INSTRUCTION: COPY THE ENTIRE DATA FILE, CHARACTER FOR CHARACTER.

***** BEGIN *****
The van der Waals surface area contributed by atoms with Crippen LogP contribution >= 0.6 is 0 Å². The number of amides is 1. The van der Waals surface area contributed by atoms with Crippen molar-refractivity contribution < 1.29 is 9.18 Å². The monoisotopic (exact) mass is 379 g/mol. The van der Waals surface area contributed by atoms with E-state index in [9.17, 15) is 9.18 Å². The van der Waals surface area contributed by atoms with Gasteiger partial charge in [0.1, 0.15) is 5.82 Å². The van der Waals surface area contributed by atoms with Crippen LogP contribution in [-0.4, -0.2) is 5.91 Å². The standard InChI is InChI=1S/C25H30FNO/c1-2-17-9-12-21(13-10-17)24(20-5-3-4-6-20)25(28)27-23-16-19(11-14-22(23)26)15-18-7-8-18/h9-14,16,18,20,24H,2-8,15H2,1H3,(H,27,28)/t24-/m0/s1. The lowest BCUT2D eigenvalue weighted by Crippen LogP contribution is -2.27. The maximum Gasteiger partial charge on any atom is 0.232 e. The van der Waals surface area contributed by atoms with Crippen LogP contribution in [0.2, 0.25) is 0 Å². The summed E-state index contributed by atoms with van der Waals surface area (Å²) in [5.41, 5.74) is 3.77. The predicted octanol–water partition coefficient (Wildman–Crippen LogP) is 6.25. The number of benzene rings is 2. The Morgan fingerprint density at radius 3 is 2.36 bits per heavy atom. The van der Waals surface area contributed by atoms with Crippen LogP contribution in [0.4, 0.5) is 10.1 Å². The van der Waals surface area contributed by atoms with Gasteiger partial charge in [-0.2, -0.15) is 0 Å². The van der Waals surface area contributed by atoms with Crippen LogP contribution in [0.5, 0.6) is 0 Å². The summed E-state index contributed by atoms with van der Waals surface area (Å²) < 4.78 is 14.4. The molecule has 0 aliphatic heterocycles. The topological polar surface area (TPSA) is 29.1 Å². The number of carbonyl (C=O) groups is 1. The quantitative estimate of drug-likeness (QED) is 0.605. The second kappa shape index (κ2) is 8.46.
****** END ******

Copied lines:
The van der Waals surface area contributed by atoms with Crippen LogP contribution >= 0.6 is 0 Å². The number of amides is 1. The van der Waals surface area contributed by atoms with Crippen molar-refractivity contribution < 1.29 is 9.18 Å². The monoisotopic (exact) mass is 379 g/mol. The van der Waals surface area contributed by atoms with E-state index in [9.17, 15) is 9.18 Å². The van der Waals surface area contributed by atoms with Gasteiger partial charge in [0.1, 0.15) is 5.82 Å². The van der Waals surface area contributed by atoms with Crippen LogP contribution in [-0.4, -0.2) is 5.91 Å². The standard InChI is InChI=1S/C25H30FNO/c1-2-17-9-12-21(13-10-17)24(20-5-3-4-6-20)25(28)27-23-16-19(11-14-22(23)26)15-18-7-8-18/h9-14,16,18,20,24H,2-8,15H2,1H3,(H,27,28)/t24-/m0/s1. The lowest BCUT2D eigenvalue weighted by Crippen LogP contribution is -2.27. The maximum Gasteiger partial charge on any atom is 0.232 e. The van der Waals surface area contributed by atoms with Crippen LogP contribution in [0.2, 0.25) is 0 Å². The summed E-state index contributed by atoms with van der Waals surface area (Å²) in [5.41, 5.74) is 3.77. The predicted octanol–water partition coefficient (Wildman–Crippen LogP) is 6.25. The number of benzene rings is 2. The Morgan fingerprint density at radius 3 is 2.36 bits per heavy atom. The van der Waals surface area contributed by atoms with Crippen LogP contribution in [0.4, 0.5) is 10.1 Å². The van der Waals surface area contributed by atoms with Gasteiger partial charge in [-0.2, -0.15) is 0 Å². The van der Waals surface area contributed by atoms with Crippen LogP contribution in [0.5, 0.6) is 0 Å². The summed E-state index contributed by atoms with van der Waals surface area (Å²) < 4.78 is 14.4. The molecule has 0 aliphatic heterocycles. The topological polar surface area (TPSA) is 29.1 Å². The number of carbonyl (C=O) groups is 1. The quantitative estimate of drug-likeness (QED) is 0.605. The second kappa shape index (κ2) is 8.46.